Correction: This story has been updated to reflect that while whistleblower Jack Palmer could receive a portion of Infosys’s $34 million settlement, it is unclear how much.
India’s Infosys announced a record $34 million civil settlement with U.S. authorities on Wednesday, resolving claims the information technology firm manipulated the American visa program to allow its skilled employees to avoid a burdensome application process and enter the country quickly.
The settlement is the largest ever paid in an immigration case, according to the Justice Department.
The tech giant, which employs more than 15,000 foreign nationals in the United States, was accused of securing business visas, known as B-1 visas, for its skilled workers to avoid the requirements of the work visa program, known as H-1B. It was also accused of billing clients for offshore work when its employees were based in the United States, according to government documents.
“Ultimately, these actions by Infosys cost American jobs and simultaneously financially hurt companies that sought to follow the laws of this nation,” David Marwell, a Texas Homeland Security agent, said in a statement.
While business visas are relatively cheap and easy to obtain, they have a limited application — for a short visit to attend a conference, for example. The H-1B work visas, meanwhile, allow foreign nationals to work in the United States for much longer. But there is a limited pool of those visas issued every year and more stringent eligibility requirements.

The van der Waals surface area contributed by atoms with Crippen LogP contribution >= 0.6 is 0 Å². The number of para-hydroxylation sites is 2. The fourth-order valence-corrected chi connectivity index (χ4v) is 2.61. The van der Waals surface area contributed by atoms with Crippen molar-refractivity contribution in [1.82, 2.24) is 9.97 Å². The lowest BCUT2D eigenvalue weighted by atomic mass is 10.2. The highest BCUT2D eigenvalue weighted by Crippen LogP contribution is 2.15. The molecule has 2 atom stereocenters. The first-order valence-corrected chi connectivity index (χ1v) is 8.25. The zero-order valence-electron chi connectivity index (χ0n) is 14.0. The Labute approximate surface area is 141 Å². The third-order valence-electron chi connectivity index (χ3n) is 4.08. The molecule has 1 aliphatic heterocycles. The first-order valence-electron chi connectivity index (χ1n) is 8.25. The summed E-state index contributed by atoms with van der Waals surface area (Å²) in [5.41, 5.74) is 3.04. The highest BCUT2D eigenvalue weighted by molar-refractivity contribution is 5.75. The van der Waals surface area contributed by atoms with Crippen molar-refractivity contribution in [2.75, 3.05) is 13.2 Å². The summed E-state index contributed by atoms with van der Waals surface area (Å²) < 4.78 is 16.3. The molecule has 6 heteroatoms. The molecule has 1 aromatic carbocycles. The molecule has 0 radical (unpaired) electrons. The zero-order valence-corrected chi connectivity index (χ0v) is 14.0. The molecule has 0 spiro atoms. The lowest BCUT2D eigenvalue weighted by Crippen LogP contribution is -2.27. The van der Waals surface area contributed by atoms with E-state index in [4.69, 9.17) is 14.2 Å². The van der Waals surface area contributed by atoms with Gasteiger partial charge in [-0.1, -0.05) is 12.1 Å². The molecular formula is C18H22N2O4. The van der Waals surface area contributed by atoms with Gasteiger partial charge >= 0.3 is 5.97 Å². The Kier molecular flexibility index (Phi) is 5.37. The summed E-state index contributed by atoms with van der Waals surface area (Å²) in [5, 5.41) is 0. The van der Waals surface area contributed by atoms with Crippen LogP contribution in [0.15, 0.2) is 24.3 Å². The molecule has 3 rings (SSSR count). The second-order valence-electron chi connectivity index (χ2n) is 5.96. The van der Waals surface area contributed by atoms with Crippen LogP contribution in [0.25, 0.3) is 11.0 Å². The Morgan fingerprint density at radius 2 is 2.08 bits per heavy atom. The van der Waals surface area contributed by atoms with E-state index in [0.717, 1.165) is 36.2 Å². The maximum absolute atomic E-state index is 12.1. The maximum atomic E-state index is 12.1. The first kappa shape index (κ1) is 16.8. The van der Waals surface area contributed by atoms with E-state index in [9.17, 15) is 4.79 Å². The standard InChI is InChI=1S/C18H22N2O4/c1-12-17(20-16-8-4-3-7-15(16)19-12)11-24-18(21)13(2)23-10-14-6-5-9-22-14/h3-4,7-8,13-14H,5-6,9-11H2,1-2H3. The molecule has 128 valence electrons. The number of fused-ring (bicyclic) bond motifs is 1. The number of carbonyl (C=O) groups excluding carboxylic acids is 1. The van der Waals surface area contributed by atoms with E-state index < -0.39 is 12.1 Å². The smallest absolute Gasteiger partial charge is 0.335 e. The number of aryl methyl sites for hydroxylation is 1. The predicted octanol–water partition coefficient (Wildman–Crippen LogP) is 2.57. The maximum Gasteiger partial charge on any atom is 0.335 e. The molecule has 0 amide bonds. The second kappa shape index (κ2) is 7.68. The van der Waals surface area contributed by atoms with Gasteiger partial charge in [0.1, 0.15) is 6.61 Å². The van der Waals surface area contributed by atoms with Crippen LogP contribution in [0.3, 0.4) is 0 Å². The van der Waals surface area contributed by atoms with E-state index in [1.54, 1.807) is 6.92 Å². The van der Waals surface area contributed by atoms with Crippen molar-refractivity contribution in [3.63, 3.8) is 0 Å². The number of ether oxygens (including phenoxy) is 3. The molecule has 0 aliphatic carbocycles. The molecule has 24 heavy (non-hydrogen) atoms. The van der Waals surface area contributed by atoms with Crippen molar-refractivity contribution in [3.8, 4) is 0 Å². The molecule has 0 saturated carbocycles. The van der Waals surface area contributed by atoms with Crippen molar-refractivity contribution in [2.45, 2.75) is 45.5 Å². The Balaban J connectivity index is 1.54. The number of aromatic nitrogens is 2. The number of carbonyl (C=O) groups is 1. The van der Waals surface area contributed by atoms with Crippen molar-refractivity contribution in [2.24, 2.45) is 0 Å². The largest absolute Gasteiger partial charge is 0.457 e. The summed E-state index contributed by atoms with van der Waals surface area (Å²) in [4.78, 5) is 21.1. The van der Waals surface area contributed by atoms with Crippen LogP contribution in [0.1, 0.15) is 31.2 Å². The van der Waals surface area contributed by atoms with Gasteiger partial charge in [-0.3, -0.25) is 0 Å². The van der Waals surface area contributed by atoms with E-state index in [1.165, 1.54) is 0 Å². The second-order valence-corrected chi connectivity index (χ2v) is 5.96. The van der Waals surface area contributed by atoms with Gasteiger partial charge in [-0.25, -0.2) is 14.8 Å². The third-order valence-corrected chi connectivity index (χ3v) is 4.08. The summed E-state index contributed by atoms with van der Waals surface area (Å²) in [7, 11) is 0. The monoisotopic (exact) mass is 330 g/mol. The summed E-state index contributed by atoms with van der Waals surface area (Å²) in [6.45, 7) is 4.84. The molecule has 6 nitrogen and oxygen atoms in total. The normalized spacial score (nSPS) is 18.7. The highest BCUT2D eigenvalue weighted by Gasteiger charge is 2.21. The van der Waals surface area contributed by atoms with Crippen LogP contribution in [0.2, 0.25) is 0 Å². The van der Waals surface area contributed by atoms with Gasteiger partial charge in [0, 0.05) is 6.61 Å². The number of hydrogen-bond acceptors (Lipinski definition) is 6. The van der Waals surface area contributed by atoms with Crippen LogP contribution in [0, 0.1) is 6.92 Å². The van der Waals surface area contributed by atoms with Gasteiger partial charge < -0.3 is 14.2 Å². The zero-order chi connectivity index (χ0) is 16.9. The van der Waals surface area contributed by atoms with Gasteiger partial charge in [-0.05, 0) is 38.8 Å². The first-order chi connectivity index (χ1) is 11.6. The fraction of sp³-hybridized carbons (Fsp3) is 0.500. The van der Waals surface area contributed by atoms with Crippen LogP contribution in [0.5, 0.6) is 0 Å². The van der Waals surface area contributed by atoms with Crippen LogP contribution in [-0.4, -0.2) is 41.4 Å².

Infosys denied wrongdoing and said there is no evidence it defrauded the visa program. It has implemented new immigration practices and agreed to provide the government compliance reports, Infosys said. The company will also continue to correct errors in its immigration paperwork, a process it started before the government investigation began.
The company “strongly disagrees with the B-1 and H-1B allegations and any suggestions of systematic abuse,” Infosys’s spokesman Ken Montgomery said in an e-mail.
Wednesday’s settlement does not limit Infosys’s access to visa programs or eligibility for federal contracts, the company said.
The government probe was launched after a 2011 whistleblower suit filed by an Alabama employee, Jack Palmer, who said he witnessed visa fraud and was mistreated after reporting it. Palmer could receive a portion of the settlement, said Shamoil Shipchandler, the lead prosecutor in the case, though the exact amount is unclear.